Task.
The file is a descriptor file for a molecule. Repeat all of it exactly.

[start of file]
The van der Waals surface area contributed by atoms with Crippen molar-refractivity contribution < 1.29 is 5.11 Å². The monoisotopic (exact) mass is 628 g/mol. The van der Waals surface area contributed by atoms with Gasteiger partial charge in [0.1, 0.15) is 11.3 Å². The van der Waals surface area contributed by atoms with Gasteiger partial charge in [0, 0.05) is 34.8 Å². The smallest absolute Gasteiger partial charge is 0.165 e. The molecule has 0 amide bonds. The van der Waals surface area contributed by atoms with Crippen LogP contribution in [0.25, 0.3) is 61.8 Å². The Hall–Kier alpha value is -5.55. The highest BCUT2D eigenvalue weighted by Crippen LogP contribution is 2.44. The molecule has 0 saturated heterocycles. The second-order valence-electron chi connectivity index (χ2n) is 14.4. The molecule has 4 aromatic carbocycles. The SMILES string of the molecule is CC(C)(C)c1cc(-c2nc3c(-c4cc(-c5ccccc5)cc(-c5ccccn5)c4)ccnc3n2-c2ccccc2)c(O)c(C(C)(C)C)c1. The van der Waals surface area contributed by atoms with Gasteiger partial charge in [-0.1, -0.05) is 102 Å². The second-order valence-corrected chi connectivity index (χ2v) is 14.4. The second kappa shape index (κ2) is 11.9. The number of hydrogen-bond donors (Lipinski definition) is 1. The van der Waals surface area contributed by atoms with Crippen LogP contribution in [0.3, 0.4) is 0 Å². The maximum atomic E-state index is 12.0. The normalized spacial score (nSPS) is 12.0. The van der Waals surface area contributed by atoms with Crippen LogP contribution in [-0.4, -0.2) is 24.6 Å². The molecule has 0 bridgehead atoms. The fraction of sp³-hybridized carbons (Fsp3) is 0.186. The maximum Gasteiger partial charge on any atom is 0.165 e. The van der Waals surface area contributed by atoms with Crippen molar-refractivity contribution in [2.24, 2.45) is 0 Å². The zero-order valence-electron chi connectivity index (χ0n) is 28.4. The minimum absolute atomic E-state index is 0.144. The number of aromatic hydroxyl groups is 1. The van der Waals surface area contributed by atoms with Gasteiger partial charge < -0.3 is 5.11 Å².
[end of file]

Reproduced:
The van der Waals surface area contributed by atoms with Crippen molar-refractivity contribution < 1.29 is 5.11 Å². The monoisotopic (exact) mass is 628 g/mol. The van der Waals surface area contributed by atoms with Gasteiger partial charge in [0.1, 0.15) is 11.3 Å². The van der Waals surface area contributed by atoms with Gasteiger partial charge in [0, 0.05) is 34.8 Å². The smallest absolute Gasteiger partial charge is 0.165 e. The molecule has 0 amide bonds. The van der Waals surface area contributed by atoms with Crippen LogP contribution in [0.25, 0.3) is 61.8 Å². The Hall–Kier alpha value is -5.55. The highest BCUT2D eigenvalue weighted by Crippen LogP contribution is 2.44. The molecule has 0 saturated heterocycles. The second-order valence-electron chi connectivity index (χ2n) is 14.4. The molecule has 4 aromatic carbocycles. The SMILES string of the molecule is CC(C)(C)c1cc(-c2nc3c(-c4cc(-c5ccccc5)cc(-c5ccccn5)c4)ccnc3n2-c2ccccc2)c(O)c(C(C)(C)C)c1. The van der Waals surface area contributed by atoms with Gasteiger partial charge in [-0.1, -0.05) is 102 Å². The second-order valence-corrected chi connectivity index (χ2v) is 14.4. The second kappa shape index (κ2) is 11.9. The number of hydrogen-bond donors (Lipinski definition) is 1. The van der Waals surface area contributed by atoms with Crippen LogP contribution in [0.3, 0.4) is 0 Å². The maximum atomic E-state index is 12.0. The normalized spacial score (nSPS) is 12.0. The van der Waals surface area contributed by atoms with Crippen LogP contribution in [-0.4, -0.2) is 24.6 Å². The molecule has 0 bridgehead atoms. The fraction of sp³-hybridized carbons (Fsp3) is 0.186. The maximum Gasteiger partial charge on any atom is 0.165 e. The van der Waals surface area contributed by atoms with Crippen molar-refractivity contribution in [2.24, 2.45) is 0 Å². The zero-order valence-electron chi connectivity index (χ0n) is 28.4. The minimum absolute atomic E-state index is 0.144. The number of aromatic hydroxyl groups is 1. The van der Waals surface area contributed by atoms with Gasteiger partial charge < -0.3 is 5.11 Å².